Thank you to Whole Foods Market, Gilman Street, for providing cookies, drinks, and hand wipes… to Golden Gate Fields for giving beach cleaners free parking… and to the East Bay Regional Park District for collaborating with us on the cleanup. Thank you to the City of Albany for letting us use your Big Belly compactors on Solano Avenue for our beach cleanup flyers.
ALDOG’S RESPONSE TO THE SUPPLEMENTAL EIR RE: ALBANY BEACH: The East Bay Regional Park District recently produced a Supplemental Environmental Impact Report (SEIR) focused on the impact of dogs on Albany Beach. This was the result of a lawsuit (SPRAWLDEF vs. EBRPD) over the park district’s EIR for its upcoming Albany Beach Restoration and Public Access Project. The lawsuit claimed the EIR was inadequate, the district went back to gather more data, and then the public was invited to comment on the Supp EIR.
Despite many opportunities, SPRAWLDEF, Sierra Club, Citizens for East Shore Parks, and Audubon Society have provided no evidence that people with dogs are monopolizing the waterfront or harming wildlife or the environment at Albany Beach. In fact, the SEIR found that 59 percent of people who visit the waterfront don’t even bring a dog, and the ones who do are diligent about cleaning up after them. The SEIR noted on page 35 that the overall cleanliness of the beach may be due partly to the presence of ALDOG, which conducts regular cleanups. (Thank you, ALDOGs!)
The peculiar complaints of SPRAWLDEF and Sierra Club have focused almost exclusively on the fear of dogs. They submitted comments on the original EIR that included 18 references to articles about the fear of dogs, said that fear of dogs is a disability, and that the park district has an obligation under the Americans with Disabilities Act to accommodate people who can’t come to Albany Beach because there are dogs there.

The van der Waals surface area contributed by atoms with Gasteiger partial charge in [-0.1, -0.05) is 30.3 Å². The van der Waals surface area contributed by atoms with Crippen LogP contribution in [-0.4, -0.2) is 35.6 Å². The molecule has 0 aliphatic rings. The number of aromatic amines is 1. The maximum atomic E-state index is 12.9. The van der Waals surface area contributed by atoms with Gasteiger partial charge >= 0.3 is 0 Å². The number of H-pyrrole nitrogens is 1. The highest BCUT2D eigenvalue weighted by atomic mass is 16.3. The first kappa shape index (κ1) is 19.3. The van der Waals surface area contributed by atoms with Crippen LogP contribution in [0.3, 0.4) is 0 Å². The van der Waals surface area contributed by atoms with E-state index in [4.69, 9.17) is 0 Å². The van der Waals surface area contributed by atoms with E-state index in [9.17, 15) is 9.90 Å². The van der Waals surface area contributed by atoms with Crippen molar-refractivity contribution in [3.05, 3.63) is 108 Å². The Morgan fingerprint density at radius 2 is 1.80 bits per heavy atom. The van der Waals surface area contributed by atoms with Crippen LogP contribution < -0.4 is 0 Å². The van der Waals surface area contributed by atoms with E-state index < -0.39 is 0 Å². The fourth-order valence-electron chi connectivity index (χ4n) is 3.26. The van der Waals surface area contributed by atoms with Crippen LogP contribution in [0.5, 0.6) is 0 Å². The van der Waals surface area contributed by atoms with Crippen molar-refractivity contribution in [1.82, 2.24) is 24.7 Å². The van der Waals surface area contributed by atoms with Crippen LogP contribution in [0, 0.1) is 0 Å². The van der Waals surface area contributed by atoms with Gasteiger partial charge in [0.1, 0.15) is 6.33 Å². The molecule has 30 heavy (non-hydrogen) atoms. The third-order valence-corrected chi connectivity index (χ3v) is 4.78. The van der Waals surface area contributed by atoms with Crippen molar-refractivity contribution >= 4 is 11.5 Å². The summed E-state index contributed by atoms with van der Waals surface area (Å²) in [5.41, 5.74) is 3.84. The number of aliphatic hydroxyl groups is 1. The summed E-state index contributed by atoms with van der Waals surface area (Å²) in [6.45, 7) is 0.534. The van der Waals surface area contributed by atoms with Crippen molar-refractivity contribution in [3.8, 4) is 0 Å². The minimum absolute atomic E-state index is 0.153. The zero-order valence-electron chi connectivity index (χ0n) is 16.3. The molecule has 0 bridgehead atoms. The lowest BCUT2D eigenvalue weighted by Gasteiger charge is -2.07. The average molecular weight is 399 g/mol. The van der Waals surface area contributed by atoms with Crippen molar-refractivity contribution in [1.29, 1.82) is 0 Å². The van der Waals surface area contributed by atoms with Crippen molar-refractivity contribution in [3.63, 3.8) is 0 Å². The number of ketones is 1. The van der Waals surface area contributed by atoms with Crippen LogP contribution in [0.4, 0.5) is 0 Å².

We kid you not. We couldn’t make this stuff up.
When did Sierra Club become the mouthpiece for fear of dogs, we wonder? Was it because their other arguments were just so thin?
It’s ironic that these groups pretty much haven’t gone to bat for any other park user group except for the tiny percentage of people who might want to go to Albany Beach and who are afraid of dogs. Windsurfer, kayakers, cyclists… you’re on your own, bud. (In fact, Sierra Club and SPRAWLDEF also objected kind of weakly to our windsurfer friends at Albany Beach — might hurt the eel grass, they said — but the judge threw that one out when SPRAWLDEF vs. EBRPD came to trial. We figure they only included the windsurfers in the first place so it wouldn’t look like they were anti-dog or anything…)
Meanwhile, Albany Beach is awash in toxic plastics, microplastics, sharps, and more. But I suppose the groups above are doing enough for the beach just by targeting people with dogs.
Let’s get real: There is just is no environmental rationale for kicking people with dogs off Albany Beach.
If anything, that would be a policy issue… should people with dogs be allowed to continue to share the beach with other users, as they have for the past 50 years? Or should several special interest groups — SPRAWLDEF, Sierra Club, Citizens for East Shore Parks, and Audubon Society — get to handpick the groups they think deserve to enjoy the beach?
Read all about it in ALDOG comments on SEIR Feb2015001
ALDOG’S NOV 16 BEACH CLEANUP TOOK 350 LBS OF TRASH OFF THE BEACH! Thanks to more than 60 great volunteers, we took 350 pounds of trash off Albany Beach on November 16, bringing the year’s total to 1,350 pounds. Thank you especially to Zach Pine and his sand art workshop, Albany Middle School, Albany High School, and Cal State East Bay for all the TLC for the beach. Thank you East Bay Regional Park District for your wonderful partnership and thank you Golden Gate Fields for free parking for our beach volunteers!